On January 16, 2015, at least three Shia Muslims were shot dead in Rawalpindi District while they were returning home from a religious gathering. The victims were identified as lawyer Fayyaz Hussain Shah (40), and his two nephews Mir Ghazi Shah (20) and Mir Hamza Shah (22). The Tehreek-e-Taliban Pakistan (TTP) 'spokesperson' Muhammad Khorasani claimed responsibility for the attack saying that lawyer Fayyaz Hussain Shah was active in his Shia community and was also a local leader of the Imran Khan-led Pakistan Tehreek-e-Insaf (PTI).
First published in South Asia Intelligence Review
Pakistan continues to play the role of a 'good host' to a multiplicity of Islamist terrorist groupings, prominently including al Qaeda and its many affiliates, as well as various factions of the Taliban operating in Afghanistan. As the US tinkers with its 'strategy' of phased withdrawal from Afghanistan, and seeks a 'negotiated settlement' with the 'good Taliban', al Qaeda and its allies are preparing to unleash a storm of violence across the region, one that will find resonances across the world. And Pakistan will not be immune to the savage blowback that, inevitably, will follow.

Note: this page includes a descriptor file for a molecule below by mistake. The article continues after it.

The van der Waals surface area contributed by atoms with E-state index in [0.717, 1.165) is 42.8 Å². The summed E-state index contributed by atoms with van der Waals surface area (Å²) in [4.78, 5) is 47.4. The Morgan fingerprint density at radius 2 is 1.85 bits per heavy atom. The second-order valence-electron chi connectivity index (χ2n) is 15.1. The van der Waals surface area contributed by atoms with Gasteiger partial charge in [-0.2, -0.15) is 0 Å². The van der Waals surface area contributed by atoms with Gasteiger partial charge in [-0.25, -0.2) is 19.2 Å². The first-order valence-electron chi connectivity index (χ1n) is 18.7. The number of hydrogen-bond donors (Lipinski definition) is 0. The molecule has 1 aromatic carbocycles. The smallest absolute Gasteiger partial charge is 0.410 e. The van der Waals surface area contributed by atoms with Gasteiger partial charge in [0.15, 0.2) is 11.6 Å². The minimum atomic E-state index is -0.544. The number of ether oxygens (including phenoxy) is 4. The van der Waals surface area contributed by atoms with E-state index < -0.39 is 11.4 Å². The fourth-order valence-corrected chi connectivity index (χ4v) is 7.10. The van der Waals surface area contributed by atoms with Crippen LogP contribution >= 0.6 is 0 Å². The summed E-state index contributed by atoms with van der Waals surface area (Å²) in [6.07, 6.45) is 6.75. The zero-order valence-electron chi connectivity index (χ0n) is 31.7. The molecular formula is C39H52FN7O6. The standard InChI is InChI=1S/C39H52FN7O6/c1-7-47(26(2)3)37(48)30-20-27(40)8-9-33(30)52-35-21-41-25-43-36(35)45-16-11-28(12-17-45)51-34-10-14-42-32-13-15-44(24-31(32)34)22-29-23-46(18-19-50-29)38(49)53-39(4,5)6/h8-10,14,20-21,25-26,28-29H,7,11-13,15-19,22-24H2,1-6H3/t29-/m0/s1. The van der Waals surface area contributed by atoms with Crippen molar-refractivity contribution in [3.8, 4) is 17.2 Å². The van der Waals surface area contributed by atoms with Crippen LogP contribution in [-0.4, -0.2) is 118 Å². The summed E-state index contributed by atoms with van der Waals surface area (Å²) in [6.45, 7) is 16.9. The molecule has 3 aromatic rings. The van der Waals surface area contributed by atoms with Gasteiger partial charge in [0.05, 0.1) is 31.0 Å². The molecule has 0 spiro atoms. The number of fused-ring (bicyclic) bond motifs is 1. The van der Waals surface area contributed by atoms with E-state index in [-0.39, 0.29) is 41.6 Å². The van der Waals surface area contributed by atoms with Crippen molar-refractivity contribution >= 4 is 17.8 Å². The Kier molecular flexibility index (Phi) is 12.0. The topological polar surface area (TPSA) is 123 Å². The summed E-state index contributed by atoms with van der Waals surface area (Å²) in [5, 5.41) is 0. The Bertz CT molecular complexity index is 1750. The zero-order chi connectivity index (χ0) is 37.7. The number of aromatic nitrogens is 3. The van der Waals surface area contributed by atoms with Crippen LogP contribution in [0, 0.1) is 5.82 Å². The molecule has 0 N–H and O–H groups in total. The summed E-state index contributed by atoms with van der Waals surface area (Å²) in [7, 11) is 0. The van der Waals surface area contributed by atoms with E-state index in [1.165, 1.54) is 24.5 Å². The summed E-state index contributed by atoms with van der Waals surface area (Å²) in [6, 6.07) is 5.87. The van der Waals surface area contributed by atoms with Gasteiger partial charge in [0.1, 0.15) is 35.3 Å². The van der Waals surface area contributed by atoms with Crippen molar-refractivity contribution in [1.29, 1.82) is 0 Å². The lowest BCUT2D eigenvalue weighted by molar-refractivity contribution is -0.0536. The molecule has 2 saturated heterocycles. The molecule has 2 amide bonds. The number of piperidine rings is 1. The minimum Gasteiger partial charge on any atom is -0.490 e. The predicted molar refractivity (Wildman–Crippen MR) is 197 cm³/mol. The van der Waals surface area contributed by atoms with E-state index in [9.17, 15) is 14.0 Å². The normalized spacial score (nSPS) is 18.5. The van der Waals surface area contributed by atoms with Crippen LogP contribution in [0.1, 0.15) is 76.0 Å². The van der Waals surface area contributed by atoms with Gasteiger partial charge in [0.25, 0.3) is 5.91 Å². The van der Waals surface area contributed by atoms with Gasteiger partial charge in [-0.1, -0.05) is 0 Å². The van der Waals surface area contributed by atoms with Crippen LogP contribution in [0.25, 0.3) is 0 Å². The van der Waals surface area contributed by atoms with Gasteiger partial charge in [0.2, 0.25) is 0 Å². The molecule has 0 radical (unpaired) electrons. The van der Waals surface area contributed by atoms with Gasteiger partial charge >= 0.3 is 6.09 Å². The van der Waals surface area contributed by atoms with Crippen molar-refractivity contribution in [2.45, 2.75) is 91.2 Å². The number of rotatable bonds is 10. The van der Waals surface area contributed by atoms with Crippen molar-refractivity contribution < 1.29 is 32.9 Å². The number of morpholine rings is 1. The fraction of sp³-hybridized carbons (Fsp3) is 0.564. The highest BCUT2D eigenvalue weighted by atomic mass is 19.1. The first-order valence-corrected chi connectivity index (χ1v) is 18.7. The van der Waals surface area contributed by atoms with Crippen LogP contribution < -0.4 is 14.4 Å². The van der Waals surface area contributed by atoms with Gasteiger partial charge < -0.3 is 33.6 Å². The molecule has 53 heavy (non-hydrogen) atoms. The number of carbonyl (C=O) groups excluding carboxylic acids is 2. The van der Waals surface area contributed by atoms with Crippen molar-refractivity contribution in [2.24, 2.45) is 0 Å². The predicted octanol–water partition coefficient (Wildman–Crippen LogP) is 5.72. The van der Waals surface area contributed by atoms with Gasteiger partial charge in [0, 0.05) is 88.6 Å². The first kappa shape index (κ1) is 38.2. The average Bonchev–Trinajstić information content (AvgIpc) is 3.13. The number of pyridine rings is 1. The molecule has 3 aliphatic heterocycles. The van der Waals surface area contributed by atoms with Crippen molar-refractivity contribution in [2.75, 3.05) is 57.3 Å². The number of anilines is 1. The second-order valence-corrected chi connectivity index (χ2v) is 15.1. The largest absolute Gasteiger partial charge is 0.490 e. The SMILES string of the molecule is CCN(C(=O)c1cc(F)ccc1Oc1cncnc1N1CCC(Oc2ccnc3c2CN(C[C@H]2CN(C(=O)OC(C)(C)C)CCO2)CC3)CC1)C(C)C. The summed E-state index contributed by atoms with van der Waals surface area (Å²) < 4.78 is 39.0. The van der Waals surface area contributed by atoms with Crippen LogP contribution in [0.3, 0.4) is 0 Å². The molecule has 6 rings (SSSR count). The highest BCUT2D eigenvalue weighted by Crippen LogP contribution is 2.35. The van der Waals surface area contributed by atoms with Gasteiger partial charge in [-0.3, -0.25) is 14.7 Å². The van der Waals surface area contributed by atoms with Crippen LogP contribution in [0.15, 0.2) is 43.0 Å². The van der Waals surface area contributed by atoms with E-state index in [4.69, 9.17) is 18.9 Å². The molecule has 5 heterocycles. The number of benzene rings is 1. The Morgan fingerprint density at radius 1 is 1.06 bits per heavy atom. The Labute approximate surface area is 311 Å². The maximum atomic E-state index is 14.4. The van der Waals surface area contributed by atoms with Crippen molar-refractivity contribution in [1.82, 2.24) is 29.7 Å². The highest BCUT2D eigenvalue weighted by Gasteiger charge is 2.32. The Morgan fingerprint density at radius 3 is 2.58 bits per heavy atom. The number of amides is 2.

First published in the South Asia Intelligence Review (SAIR)
On December 12, 2011, the Gadap Town Police in Karachi, the Provincial capital of Sindh, rescued 53 children chained in an underground dungeon at a seminary, the Jamia Masjid Zakaria Kandhelwi Madrassa Arabia, situated in the Afghan Basti in the Sohrab Goth area of Karachi. These children had been chained for 30 days. Unearthing tales of torture, the Police revealed that the chained captives received indoctrination from Tehreek-e-Taliban Pakistan (TTP) instructors, preparing them to join the outfit’s ‘jihad’ (holy war) on the Afghan front. One of the rescued students stated, "We are being made mujahedeen (holy warriors) here. We are being made Taliban here. They say you should get training... we will send you to fight." An unnamed Police official told the Press, "The rescued students included kids as young as seven years old and 21 teenagers,'' and further revealed that the chained students were beaten and barely fed.
On November 4, 2011, Pentagon officials declared that "relentless pursuit" of the Haqqani Network was the top priority for American and NATO forces in Afghanistan, as this terrorist formation continued to be a major threat to US and NATO Forces in Afghanistan. Navy Captain John Kirby, Deputy Assistant Secretary of Defence for Media Operations, noted, "The Haqqani Network is lethal, deadly and continues to conduct operations inside Afghanistan and is a growing concern for our commanders out there."